This Place In History: Stephen A. Douglas


At 'This Place in History' we visit the birthplace of Stephen A. Douglas in Brandon, Vermont with Executive Director of the Vermont Historical Society Steve Perkins.

"We're going to explore one of Brandon's most famous native sons, Stephen Douglas, the Little Giant of the Senate. I think most remember him from their high school history classes, through the Lincoln-Douglas debates. So we talk about civil war and states rights, slave states and compromise and everything else. A fascinating figure from American history, born right here in Brandon. Dr. Kevin Thornton is going to talk to us a bit about Stephen Douglas," said Perkins.

"Douglas was born in 1813 and he grew up here. And he didn't grow up with much money. His father died when he was an infant in this house. He was a farm boy and didn't get much formal education. He trained when he was a teenager to be a cabinet maker. It looked like he was going to be a working man in Vermont," introduced Thornton.

"When he was 15 years old, it was the election of 1828. Andrew Jackson won. Jackson's whole theme was the common man, the ordinary person should be participating in politics. And that captured Douglas's imagination. The idea that an ordinary boy could grow up to be president was something that took him and carried him through the rest of his life."

"He winds up in Illinois in 1833. Even though he had no university training of any kind, he announced to the world that he's a lawyer. He beings to practice law and becomes a politician. He has a meteoric rise. By the time he's 30, he's in Congress. Shortly thereafter, he's a U.S. Senator and becomes one of the leading American politicians for the course of the 1840s and 1850s," continued Thornton.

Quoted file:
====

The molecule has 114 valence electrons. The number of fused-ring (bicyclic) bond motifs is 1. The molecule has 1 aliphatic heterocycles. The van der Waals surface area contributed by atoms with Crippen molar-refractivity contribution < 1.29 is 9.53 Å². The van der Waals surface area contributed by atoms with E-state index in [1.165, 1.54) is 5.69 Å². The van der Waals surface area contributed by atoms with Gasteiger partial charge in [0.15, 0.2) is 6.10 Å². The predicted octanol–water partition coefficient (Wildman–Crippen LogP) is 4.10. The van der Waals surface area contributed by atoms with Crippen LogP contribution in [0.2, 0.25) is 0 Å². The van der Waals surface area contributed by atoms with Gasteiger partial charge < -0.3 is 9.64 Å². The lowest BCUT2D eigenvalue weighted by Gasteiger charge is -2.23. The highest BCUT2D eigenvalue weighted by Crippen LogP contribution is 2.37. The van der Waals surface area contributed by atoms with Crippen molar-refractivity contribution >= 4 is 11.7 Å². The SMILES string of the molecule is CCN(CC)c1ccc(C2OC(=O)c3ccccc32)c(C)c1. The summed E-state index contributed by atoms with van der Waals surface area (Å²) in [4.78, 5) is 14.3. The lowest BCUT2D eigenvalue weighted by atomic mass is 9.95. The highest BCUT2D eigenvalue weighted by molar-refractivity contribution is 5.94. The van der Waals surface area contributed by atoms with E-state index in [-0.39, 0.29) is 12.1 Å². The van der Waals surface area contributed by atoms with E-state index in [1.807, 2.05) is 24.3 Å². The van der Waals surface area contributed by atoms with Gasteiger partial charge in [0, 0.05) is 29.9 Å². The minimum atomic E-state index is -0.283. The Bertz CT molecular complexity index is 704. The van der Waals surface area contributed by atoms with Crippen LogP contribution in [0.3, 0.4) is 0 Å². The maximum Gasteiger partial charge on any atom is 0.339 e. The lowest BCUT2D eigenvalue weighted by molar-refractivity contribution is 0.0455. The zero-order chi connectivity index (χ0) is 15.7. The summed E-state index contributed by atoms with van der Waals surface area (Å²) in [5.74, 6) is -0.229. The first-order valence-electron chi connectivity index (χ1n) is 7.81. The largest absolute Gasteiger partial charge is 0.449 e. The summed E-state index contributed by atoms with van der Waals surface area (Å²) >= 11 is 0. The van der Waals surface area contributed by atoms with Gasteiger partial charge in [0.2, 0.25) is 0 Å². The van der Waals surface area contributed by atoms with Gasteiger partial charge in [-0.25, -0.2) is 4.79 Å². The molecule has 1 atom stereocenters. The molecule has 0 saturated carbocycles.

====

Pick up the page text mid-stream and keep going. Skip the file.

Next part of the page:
"So then Lincoln comes along and runs against him. They have these Lincoln-Douglas debates," said Perkins.

"It's really interesting because in some ways they're the same guy. They both grow up poor. They both have this incredible belief that in the democratic promise of America. They both believe in the creation of a democratic society; they both believe that is the American future. And they're both products of that. They lived in Springfield, IL. They practiced law, not together, but in the same town. They dated the same woman for a short while. They both had the same ambitions. So in all of these ways, they were similar people. But slavery divided them," explained Thornton.

"Douglas was a slave holder. He kept it a secret. He put his plantations in his wife's name; very unusual, but it gave him an element of deniability. Douglas believed slavery was just another issue to be decided; that the way to handle slavery was for white men to vote about it. And if the men of Vermont said we don't want it and the men of Alabama said we did, well that was fine. It was their right to make those decisions. Lincoln took the opposite tact and said this was a moral issue. It's a problem. It's something we shouldn't have in America and we should do our best to limit it. Lincoln doesn't want to necessary eliminate it entirely in 1860, but he wants to limit it and that's the basis of their disagreement."

"In 1860, when they're running for president, Douglas comes back to Brandon and there's a reception for him. Everybody goes and shakes his hand and then on election day, they vote 4 to 1 in favor of Lincoln. That's because of the slavery issue. This town becomes a hot bed of abolitionism. People here believe slavery is wrong and that's the issue in 1860 so they won't vote for their native son."
"Douglas leaves. He shakes the dust of Vermont from his feet and becomes very much a man of the west. It's the people who stay behind and who disagree with him that are the real story in this town," said Thornton.

"We can see that here at the Visitor's Center, at this museum in Brandon, it doesn't just tell Stephen Douglas's story, it tells that story of abolitionism and the people who are here," said Perkins.
"I like to think of it as telling the story of why the town didn't vote for him," said Thornton.

For more from our 'This Place In History' series, click here.

To view a map of Vermont's roadside historic markers, click here.

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